PESCARA DEL TRONTO (Italy) • Seventeen hours after a devastating earthquake slammed Italy's heartland, rescuers searching through mountains of rubble pulled out a 10-year old girl, offering a dramatic moment of hope.
Video images from the hard-hit town of Pescara del Tronto showed anxious rescuers hearing the girl and finding her moving foot before staging a frantic dig.
"Come on Giulia, come on Giulia," one rescuer called out, reassuring the girl. A round of applause broke out as they pulled her out from under a beam and piles of rocks.
After toiling through the night, an army of 5,000 first responders and volunteers combed through mounds of rubble in a desperate search for new survivors yesterday, following the earthquake on Wednesday morning that may yet become Italy's deadliest in decades.
An aftershock of magnitude 4.7 again rocked the hard-hit zone before dawn, as the death toll rose to at least 247.
Officials are worried that the final death toll may surpass the roughly 300 people killed in the 2009 L'Aquila earthquake. That would make this Italy's worst quake since a severe one in the south claimed thousands of lives in 1980.
S'pore leaders offer condolences
President Tony Tan Keng Yam and Prime Minister Lee Hsien Loong have written to Italy's President Sergio Mattarella and Prime Minister Matteo Renzi respectively to offer their condolences over the earthquake, according to a statement by the Ministry of Foreign Affairs.
In his letter to Mr Mattarella, Dr Tan said he was "deeply saddened by the tragic loss of life and widespread destruction".
He wrote: "On behalf of the people of Singapore, I would like to extend my deepest condolences to the families of those who perished in the disaster. I wish for the speedy recovery of those who were injured."
In his letter to Mr Renzi, Mr Lee said he "was saddened" to learn of the earthquake.
"On behalf of the Government and people of Singapore, I would like to convey my deepest sympathies to the bereaved families and those affected by the disaster. Our thoughts are with the people of Italy during this time," he wrote.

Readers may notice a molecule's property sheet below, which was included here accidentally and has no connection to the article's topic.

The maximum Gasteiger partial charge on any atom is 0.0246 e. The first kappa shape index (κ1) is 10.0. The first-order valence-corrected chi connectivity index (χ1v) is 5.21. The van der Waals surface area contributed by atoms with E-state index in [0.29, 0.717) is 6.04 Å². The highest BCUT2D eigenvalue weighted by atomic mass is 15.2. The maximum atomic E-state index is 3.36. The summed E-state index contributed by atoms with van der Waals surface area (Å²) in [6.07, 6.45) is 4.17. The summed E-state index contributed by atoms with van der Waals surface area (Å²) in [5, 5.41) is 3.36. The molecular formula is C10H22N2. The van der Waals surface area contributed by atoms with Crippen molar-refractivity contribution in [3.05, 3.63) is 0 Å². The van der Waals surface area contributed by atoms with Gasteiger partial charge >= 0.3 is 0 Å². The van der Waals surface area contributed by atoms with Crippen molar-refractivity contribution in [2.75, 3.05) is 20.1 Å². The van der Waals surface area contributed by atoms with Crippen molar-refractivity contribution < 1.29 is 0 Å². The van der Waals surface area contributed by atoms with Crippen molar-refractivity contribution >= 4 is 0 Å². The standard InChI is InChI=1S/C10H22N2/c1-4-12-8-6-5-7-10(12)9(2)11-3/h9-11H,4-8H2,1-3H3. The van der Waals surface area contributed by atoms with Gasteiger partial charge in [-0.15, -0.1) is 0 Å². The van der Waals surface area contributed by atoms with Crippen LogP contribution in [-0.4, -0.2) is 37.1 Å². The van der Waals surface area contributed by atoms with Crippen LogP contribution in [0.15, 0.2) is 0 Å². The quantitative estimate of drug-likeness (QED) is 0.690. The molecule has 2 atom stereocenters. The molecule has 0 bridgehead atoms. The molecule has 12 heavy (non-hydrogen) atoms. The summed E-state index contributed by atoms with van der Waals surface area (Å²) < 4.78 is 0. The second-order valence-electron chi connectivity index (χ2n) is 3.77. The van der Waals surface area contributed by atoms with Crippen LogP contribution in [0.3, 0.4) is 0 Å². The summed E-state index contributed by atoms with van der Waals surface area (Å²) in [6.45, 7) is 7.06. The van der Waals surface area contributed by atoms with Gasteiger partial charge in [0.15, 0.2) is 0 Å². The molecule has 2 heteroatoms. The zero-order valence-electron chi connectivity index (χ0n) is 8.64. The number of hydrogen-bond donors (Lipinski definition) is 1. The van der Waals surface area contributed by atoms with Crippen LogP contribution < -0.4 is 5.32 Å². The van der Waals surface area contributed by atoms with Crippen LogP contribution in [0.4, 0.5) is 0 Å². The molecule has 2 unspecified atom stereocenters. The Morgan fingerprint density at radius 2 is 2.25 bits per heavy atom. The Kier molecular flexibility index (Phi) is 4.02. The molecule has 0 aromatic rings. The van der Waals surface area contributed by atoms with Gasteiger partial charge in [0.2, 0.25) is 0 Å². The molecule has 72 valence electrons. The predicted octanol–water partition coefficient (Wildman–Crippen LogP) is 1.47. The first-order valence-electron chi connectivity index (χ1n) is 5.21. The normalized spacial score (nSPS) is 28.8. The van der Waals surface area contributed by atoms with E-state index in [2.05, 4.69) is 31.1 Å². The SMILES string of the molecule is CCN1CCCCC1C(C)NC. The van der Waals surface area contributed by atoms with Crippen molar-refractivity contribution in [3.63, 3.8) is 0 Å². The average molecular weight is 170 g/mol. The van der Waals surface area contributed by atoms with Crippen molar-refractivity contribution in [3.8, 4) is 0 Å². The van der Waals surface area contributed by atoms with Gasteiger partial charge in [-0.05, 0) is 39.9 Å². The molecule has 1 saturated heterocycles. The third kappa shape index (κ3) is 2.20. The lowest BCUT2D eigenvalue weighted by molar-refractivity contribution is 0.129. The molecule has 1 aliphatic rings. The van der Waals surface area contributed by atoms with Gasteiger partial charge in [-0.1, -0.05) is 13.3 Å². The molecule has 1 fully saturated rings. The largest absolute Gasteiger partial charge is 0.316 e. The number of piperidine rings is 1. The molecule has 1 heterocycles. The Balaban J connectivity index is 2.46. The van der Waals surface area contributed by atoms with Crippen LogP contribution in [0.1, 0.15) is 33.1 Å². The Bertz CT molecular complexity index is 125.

The main earthquake, measured by the US Geological Survey at magnitude 6.2 and a shallow 10km below ground, struck at 3.36am on Wednesday. In fact, the bell tower clock in the levelled town of Amatrice was stuck at 3.36am.
The impacted zone stretched across the regions of Lazio, Umbria and the Marches. A string of strong aftershocks continued to hit the affected zone, and the damage was far-flung, with some of the worst devastation in Lazio.
Like other villages and towns in the mountainous area, it has stone churches and other buildings that were constructed centuries ago, when little, if anything, was known about earthquakes. Unless they have been reinforced in recent years, such structures are easily damaged or destroyed by shaking, especially with such a shallow quake.
"Even 100 years ago, they didn't know how to build structures to withstand earthquakes," said professor of planetary geosciences David Rothery of the Open University in Milton Keynes, England.
"Shallow earthquakes cause more destruction than deep earthquakes because the shallowness of the source makes the ground-shaking at the surface worse," he said.
In Accumoli, another hard-hit town in Lazio, Mayor Stefano Petrucci said there was extensive damage and casualties. He told an Italian news outlet: "Four people are under the rubble, but they are not showing any sign of life; two parents and two children."
This weekend, Amatrice was to host the 50th annual Spaghetti Amatriciana Festival - a celebration of its famous tomato-and-pork-jowl pasta dish scheduled for the town square. That square is now a pile of rubble, and Amatrice is counting its dead.
The 15th-century main gate to the town - which resisted invasions and past earthquakes - crumbled. Two cathedrals from the 14th and 15th centuries collapsed.
"We were used to earthquakes, but now the town is no more," said Amatrice Mayor Sergio Pirozzi. "We will keep on digging. Hope is the last to go."
THE WASHINGTON POST, NEW YORK TIMES